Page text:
Taking note: Shifting seasons
A golden ray of the late afternoon sun was striking a tree with bright orange leaves at just the right angle. The leaves seemed to practically be ablaze. The illumination of the tree almost seemed to come from within.
It was a dazzling, warmly lit sight, providing a glorious contrast to the bright blue sky with wisps of purple clouds in the distance.
When I looked down, I saw a few red-orange leaves floating in the rainwater that had accumulated upon the surface of a bright blue outdoor table.
The rainwater upon the table was frozen that morning, encasing an autumn leaf that came down with the overnight rain.
As the day went on, the ice melted. The other leaves joined the formerly solitary, frozen leaf in the pool of water.
But soon, those leaves will be gone.
The table will be moved indoors to avoid the constant accumulation of rain, snow and ice.
The afternoon sun will be sinking toward the horizon earlier and earlier.
And it can be challenging to see the bright spots in the annual transition to colder, darker days.
However, the seasonal changes can be a welcome sign that time continues to march forward.
They can provide a striking contrast between the past, present and future.
And the seasons can firmly anchor our memories in time, providing a backdrop full of hints about when something happened.
Memories of wildflowers and rain showers can easily be traced back to springtime.
Tall snowbanks, icy roads surely mean winter. Or at least, some period between November and April.
Warm days spent swimming in Lake Superior point directly to July and August.
And when I lived in the desert, experiencing 350-plus days of sunshine annually, I was fascinated to realize it was harder to remember exactly when a given event occurred.
There were fewer direct clues to help me anchor these memories firmly in a given month or season.
Because while the desert is full of seasonal variations in weather, it tends to take a more subtle hand in showing these changes.
The many, many days of 85-degree weather and sun without a cloud in the sky can blend together.
“It was a hot and sunny day when this happened,” I’ll think to myself as I try to trace a given event to a month or season.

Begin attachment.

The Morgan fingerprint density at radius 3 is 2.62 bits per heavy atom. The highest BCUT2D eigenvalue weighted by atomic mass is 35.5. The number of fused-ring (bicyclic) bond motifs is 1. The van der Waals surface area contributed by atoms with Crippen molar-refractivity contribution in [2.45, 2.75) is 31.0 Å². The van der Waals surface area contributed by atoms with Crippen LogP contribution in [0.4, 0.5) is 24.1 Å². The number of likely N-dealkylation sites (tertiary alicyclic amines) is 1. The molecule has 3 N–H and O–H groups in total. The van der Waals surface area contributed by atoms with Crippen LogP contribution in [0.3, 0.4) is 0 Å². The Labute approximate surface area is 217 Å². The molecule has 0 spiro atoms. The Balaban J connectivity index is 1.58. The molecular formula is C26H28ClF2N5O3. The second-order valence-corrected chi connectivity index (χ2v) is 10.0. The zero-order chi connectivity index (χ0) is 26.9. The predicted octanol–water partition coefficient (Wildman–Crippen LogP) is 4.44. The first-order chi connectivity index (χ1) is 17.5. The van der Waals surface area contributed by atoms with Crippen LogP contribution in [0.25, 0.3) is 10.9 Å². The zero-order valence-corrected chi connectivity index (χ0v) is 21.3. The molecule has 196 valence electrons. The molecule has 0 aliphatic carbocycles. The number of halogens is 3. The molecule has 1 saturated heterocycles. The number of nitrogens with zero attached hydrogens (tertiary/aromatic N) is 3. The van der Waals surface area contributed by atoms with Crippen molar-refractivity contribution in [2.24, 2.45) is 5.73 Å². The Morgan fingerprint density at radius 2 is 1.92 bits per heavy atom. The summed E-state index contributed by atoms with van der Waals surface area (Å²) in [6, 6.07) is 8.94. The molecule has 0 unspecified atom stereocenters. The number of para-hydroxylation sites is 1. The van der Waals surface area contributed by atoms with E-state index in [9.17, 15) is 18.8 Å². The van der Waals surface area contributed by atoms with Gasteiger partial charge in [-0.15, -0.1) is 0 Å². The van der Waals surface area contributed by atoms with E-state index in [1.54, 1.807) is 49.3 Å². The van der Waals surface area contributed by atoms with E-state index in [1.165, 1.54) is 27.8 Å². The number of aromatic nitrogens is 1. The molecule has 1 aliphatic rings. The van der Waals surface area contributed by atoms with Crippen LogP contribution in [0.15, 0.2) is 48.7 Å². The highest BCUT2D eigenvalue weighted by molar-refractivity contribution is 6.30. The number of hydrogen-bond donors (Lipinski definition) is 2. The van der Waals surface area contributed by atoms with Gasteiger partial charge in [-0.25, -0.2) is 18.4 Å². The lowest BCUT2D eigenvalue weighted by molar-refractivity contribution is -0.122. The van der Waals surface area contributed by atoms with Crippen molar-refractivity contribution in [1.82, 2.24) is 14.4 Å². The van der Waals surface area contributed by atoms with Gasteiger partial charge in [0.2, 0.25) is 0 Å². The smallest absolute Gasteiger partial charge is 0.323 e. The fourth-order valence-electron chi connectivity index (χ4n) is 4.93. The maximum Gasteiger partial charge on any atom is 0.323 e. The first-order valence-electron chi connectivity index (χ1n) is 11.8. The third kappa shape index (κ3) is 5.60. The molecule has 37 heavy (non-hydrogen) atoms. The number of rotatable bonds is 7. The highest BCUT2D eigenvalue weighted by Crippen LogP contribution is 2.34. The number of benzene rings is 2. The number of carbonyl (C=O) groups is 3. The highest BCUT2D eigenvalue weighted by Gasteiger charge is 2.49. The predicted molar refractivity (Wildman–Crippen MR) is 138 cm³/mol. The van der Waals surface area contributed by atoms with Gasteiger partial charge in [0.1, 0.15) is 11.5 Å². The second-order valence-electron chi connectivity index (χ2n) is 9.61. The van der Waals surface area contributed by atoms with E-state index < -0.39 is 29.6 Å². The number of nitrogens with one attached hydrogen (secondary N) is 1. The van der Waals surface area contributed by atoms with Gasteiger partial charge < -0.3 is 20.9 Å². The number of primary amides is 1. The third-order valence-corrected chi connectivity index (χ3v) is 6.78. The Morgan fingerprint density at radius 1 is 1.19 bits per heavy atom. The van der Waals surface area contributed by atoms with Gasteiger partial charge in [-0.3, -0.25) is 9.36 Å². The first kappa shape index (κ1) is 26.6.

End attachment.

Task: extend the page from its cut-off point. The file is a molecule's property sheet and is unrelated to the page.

This lends little in the way of hints.
If I reflect more deeply, I can try to remember if there was any chance of rain, what flowers were in bloom, if it was so hot that I needed an oven mitt to open my car door.
Temperatures, humidity, light patterns, plants and animals can all give clues to the season.
But there’s no hint so obvious — at least to me –to the time of year as snow or dense thickets of autumnal trees.
And as much as I loved the constant warmth and sunshine, living in the desert made me realize I’d taken dramatic seasonal changes for granted.
I found myself missing the progression of seasons, the continual change and unpredictability inherent in the Upper Peninsula’s weather.
There’s a certain excitement that comes with so much change.
And it’s much easier to feel time move forward when conspicuous seasonal changes occur every few months.
A cool fall breeze is a reminder of all the time that has passed since summer, spring, winter and the previous fall.
And this is strangely critical, as the progression of the seasons can remind us we are alive and part of a living world.
It can remind us that change and life go hand-in-hand.
And even when we may not be enthusiastic about a particular change, we can be comforted to know that another change will be upon us soon enough.
Time will pass, more things will change.
And we might find ourselves embracing these patterns of change.
Because change is what anchors us, reminds us we are living, whole, dynamic and adaptable.
And when we take note of the constant cycle of change, we can also get a better sense of what anchors us in our world.
We can begin to better understand our place in time and space.
And we can embrace of cycles and patterns of change that make up our lives and keep connecting us to each other, season after season.
EDITOR’S NOTE: Cecilia Brown is city editor at The Mining Journal. She lives in Marquette and can be found hiking if the weather’s nice, or curled up with a book if not. Contact her at email@example.com.